APPA, others urge FAA to allow for operational flexibility in drone proposed rule

Any Federal Aviation Administration (FAA) rule related to unmanned aircraft systems (UAS) should provide reasonable operational flexibility that allows utilities to use UAS “in ways that recognize the unique needs and obligations of the sector,” the American Public Power Association, the Edison Electric Institute and the National Rural Electric Cooperative Association said in comments filed at the FAA.

The comments were filed in response to a proposed rule issued by the FAA in late December. The rule would establish requirements for the remote identification of UAS operated in the airspace of the U.S. Remote identification, or Remote ID, is the ability of an unmanned aircraft in flight to provide certain identification and location information that people on the ground and other airspace users can receive.

In the notice of proposed rulemaking, the FAA said that Remote ID is an important building block in the unmanned traffic management ecosystem and that the technology would allow the FAA, law enforcement, and federal security agencies to identify drones flying in their jurisdictions.

This rule would build upon the FAA’s 2015 requirement for the registration of recreational drones and its 2019 decision to expand use of the Low Altitude Authorization and Capability partnership, which supports UAS integration into the airspace.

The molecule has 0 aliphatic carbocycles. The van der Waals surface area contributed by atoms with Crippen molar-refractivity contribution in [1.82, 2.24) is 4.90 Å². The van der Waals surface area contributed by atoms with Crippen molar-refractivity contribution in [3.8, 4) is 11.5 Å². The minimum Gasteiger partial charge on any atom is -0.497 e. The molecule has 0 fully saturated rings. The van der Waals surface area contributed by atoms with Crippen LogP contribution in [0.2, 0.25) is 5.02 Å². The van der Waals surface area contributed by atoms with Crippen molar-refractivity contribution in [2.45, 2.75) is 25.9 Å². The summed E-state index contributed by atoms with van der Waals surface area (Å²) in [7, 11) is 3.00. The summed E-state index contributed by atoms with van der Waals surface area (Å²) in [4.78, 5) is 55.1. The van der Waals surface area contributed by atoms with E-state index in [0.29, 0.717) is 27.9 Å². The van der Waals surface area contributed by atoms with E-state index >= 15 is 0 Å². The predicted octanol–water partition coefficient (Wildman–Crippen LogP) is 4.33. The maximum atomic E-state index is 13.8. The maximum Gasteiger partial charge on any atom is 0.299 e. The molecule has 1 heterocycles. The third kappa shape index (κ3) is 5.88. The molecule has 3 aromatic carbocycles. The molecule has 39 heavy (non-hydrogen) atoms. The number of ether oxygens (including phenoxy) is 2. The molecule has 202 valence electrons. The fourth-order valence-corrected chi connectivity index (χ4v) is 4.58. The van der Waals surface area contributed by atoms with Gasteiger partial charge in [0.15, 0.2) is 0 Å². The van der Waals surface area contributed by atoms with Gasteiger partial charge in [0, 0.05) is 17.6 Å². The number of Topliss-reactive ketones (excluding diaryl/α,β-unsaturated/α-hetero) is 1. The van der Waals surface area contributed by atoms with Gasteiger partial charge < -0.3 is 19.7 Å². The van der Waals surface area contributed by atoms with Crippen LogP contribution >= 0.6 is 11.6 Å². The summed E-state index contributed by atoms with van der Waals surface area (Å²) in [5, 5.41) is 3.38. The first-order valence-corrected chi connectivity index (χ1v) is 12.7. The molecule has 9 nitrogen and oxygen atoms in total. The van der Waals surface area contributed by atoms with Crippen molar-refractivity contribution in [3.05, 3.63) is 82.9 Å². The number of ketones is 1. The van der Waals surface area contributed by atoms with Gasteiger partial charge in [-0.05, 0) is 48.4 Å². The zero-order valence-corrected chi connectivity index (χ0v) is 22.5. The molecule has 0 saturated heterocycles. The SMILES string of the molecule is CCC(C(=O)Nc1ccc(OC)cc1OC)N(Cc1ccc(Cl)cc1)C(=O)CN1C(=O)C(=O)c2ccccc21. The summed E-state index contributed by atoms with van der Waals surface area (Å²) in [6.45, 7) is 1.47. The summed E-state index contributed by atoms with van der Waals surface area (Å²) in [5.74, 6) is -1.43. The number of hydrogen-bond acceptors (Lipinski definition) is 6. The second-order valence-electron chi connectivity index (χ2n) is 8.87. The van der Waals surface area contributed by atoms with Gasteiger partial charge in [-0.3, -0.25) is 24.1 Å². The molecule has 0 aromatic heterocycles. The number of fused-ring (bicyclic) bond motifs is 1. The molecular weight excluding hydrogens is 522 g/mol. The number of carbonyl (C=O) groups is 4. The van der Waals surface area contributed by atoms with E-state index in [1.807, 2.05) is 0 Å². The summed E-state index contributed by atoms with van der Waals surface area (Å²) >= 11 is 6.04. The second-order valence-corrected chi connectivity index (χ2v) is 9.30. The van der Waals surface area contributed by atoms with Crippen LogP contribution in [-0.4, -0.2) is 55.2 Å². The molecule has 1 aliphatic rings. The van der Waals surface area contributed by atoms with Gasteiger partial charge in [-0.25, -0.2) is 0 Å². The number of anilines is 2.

The proposed rule would create a remote ID UAS service supplier who would contract with the FAA to provide real-time information upon request. The proposal gives owners and operators three years to comply with this requirement and manufacturers would be allowed two years to include the technology in their UAS.

According to the FAA, the proposed rule would lay the groundwork for usage Beyond Visual-Line-of-Sight (BVLOS) at low altitudes and create an air traffic control management system for drones. 

Utilities share FAA’s desire to further integrate UAS operations into National Airspace System

In their comments, APPA, EEI and NRECA said that electric utilities share the FAA’s desire to further integrate UAS operations into the National Airspace System. 

“To accomplish this, any final rule should provide reasonable operational flexibility that allows utilities to use UAS in ways that recognize the unique needs and obligations of the sector,” the associations said. 

The comments note the nature of certain UAS operations require flexibility to realize maximum benefits. “UAS must be able to inspect diverse structures, from tall wind turbines, to miles long transmission lines across varied and potentially remote terrain, to substations that may be in more urban environments.  In response to weather and other outage events, UAS are needed at all times during the day to respond to these emergency situations.  As a result, electric utility UAS operations are likely to occur in proximity to people, roadways and buildings and may occur at night.” 

A remote ID requirement is a step towards developing a traffic management system for UAS that can then lay a foundation for more complex operations, such as those like BVLOS at low altitudes, APPA, NRECA and EEI said.